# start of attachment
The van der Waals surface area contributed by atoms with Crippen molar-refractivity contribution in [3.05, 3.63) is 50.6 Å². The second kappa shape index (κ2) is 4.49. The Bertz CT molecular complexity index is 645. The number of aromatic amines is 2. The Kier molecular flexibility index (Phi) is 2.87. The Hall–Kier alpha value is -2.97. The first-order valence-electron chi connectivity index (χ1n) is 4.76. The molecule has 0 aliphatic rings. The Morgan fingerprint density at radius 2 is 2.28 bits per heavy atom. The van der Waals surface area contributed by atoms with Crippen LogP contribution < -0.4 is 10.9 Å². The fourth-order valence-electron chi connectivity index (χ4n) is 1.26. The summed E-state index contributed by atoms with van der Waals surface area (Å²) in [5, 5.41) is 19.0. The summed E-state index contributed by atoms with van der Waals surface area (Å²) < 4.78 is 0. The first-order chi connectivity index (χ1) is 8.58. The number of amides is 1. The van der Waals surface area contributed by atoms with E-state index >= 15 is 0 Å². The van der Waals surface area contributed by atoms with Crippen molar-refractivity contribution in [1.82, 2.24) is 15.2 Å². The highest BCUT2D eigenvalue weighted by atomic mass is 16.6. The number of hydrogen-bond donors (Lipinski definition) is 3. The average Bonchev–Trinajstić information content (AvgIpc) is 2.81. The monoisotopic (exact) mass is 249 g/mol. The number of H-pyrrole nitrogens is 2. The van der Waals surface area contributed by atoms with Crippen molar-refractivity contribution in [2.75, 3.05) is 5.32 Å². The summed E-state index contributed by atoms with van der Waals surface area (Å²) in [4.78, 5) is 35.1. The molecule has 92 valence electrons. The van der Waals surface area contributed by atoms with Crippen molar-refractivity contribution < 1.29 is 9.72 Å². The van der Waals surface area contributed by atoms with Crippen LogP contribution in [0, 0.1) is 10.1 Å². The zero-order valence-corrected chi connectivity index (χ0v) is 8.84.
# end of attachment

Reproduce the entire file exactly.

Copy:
The van der Waals surface area contributed by atoms with Crippen molar-refractivity contribution in [3.05, 3.63) is 50.6 Å². The second kappa shape index (κ2) is 4.49. The Bertz CT molecular complexity index is 645. The number of aromatic amines is 2. The Kier molecular flexibility index (Phi) is 2.87. The Hall–Kier alpha value is -2.97. The first-order valence-electron chi connectivity index (χ1n) is 4.76. The molecule has 0 aliphatic rings. The Morgan fingerprint density at radius 2 is 2.28 bits per heavy atom. The van der Waals surface area contributed by atoms with Crippen LogP contribution < -0.4 is 10.9 Å². The fourth-order valence-electron chi connectivity index (χ4n) is 1.26. The summed E-state index contributed by atoms with van der Waals surface area (Å²) in [5, 5.41) is 19.0. The summed E-state index contributed by atoms with van der Waals surface area (Å²) < 4.78 is 0. The first-order chi connectivity index (χ1) is 8.58. The number of amides is 1. The van der Waals surface area contributed by atoms with E-state index >= 15 is 0 Å². The van der Waals surface area contributed by atoms with Crippen molar-refractivity contribution in [1.82, 2.24) is 15.2 Å². The highest BCUT2D eigenvalue weighted by atomic mass is 16.6. The number of hydrogen-bond donors (Lipinski definition) is 3. The average Bonchev–Trinajstić information content (AvgIpc) is 2.81. The monoisotopic (exact) mass is 249 g/mol. The number of H-pyrrole nitrogens is 2. The van der Waals surface area contributed by atoms with Crippen molar-refractivity contribution in [2.75, 3.05) is 5.32 Å². The summed E-state index contributed by atoms with van der Waals surface area (Å²) in [4.78, 5) is 35.1. The molecule has 92 valence electrons. The van der Waals surface area contributed by atoms with Crippen molar-refractivity contribution < 1.29 is 9.72 Å². The van der Waals surface area contributed by atoms with Crippen LogP contribution in [0, 0.1) is 10.1 Å². The zero-order valence-corrected chi connectivity index (χ0v) is 8.84.